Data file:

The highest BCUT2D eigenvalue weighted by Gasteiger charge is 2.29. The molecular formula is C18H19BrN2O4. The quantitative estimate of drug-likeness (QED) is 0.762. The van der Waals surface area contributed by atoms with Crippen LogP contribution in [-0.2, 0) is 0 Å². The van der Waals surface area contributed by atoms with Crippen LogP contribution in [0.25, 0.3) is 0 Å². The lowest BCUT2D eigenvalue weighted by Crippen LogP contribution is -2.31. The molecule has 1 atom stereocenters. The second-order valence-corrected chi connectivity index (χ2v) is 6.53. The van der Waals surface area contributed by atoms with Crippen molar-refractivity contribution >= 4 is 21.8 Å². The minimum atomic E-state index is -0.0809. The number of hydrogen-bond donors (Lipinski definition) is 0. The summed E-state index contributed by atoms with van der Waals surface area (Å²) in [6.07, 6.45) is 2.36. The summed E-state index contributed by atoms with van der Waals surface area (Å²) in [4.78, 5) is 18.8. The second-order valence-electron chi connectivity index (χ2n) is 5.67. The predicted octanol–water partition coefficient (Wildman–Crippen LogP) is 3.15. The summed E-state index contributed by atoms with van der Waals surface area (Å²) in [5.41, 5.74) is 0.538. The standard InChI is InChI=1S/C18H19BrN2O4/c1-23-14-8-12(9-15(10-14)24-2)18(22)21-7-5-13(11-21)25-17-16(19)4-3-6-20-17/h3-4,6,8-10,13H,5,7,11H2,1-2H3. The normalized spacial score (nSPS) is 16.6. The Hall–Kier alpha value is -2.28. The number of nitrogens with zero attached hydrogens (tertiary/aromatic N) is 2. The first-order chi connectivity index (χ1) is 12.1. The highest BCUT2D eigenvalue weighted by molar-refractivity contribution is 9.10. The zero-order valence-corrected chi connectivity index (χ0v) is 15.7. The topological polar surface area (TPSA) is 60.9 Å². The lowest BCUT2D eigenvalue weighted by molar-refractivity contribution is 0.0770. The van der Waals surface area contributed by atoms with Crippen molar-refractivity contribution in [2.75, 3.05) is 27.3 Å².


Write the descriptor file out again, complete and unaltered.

The highest BCUT2D eigenvalue weighted by Gasteiger charge is 2.29. The molecular formula is C18H19BrN2O4. The quantitative estimate of drug-likeness (QED) is 0.762. The van der Waals surface area contributed by atoms with Crippen LogP contribution in [-0.2, 0) is 0 Å². The van der Waals surface area contributed by atoms with Crippen LogP contribution in [0.25, 0.3) is 0 Å². The lowest BCUT2D eigenvalue weighted by Crippen LogP contribution is -2.31. The molecule has 1 atom stereocenters. The second-order valence-corrected chi connectivity index (χ2v) is 6.53. The van der Waals surface area contributed by atoms with Crippen molar-refractivity contribution >= 4 is 21.8 Å². The minimum atomic E-state index is -0.0809. The number of hydrogen-bond donors (Lipinski definition) is 0. The summed E-state index contributed by atoms with van der Waals surface area (Å²) in [6.07, 6.45) is 2.36. The summed E-state index contributed by atoms with van der Waals surface area (Å²) in [4.78, 5) is 18.8. The second-order valence-electron chi connectivity index (χ2n) is 5.67. The predicted octanol–water partition coefficient (Wildman–Crippen LogP) is 3.15. The summed E-state index contributed by atoms with van der Waals surface area (Å²) in [5.41, 5.74) is 0.538. The standard InChI is InChI=1S/C18H19BrN2O4/c1-23-14-8-12(9-15(10-14)24-2)18(22)21-7-5-13(11-21)25-17-16(19)4-3-6-20-17/h3-4,6,8-10,13H,5,7,11H2,1-2H3. The normalized spacial score (nSPS) is 16.6. The Hall–Kier alpha value is -2.28. The number of nitrogens with zero attached hydrogens (tertiary/aromatic N) is 2. The first-order chi connectivity index (χ1) is 12.1. The highest BCUT2D eigenvalue weighted by molar-refractivity contribution is 9.10. The zero-order valence-corrected chi connectivity index (χ0v) is 15.7. The topological polar surface area (TPSA) is 60.9 Å². The lowest BCUT2D eigenvalue weighted by molar-refractivity contribution is 0.0770. The van der Waals surface area contributed by atoms with Crippen molar-refractivity contribution in [2.75, 3.05) is 27.3 Å².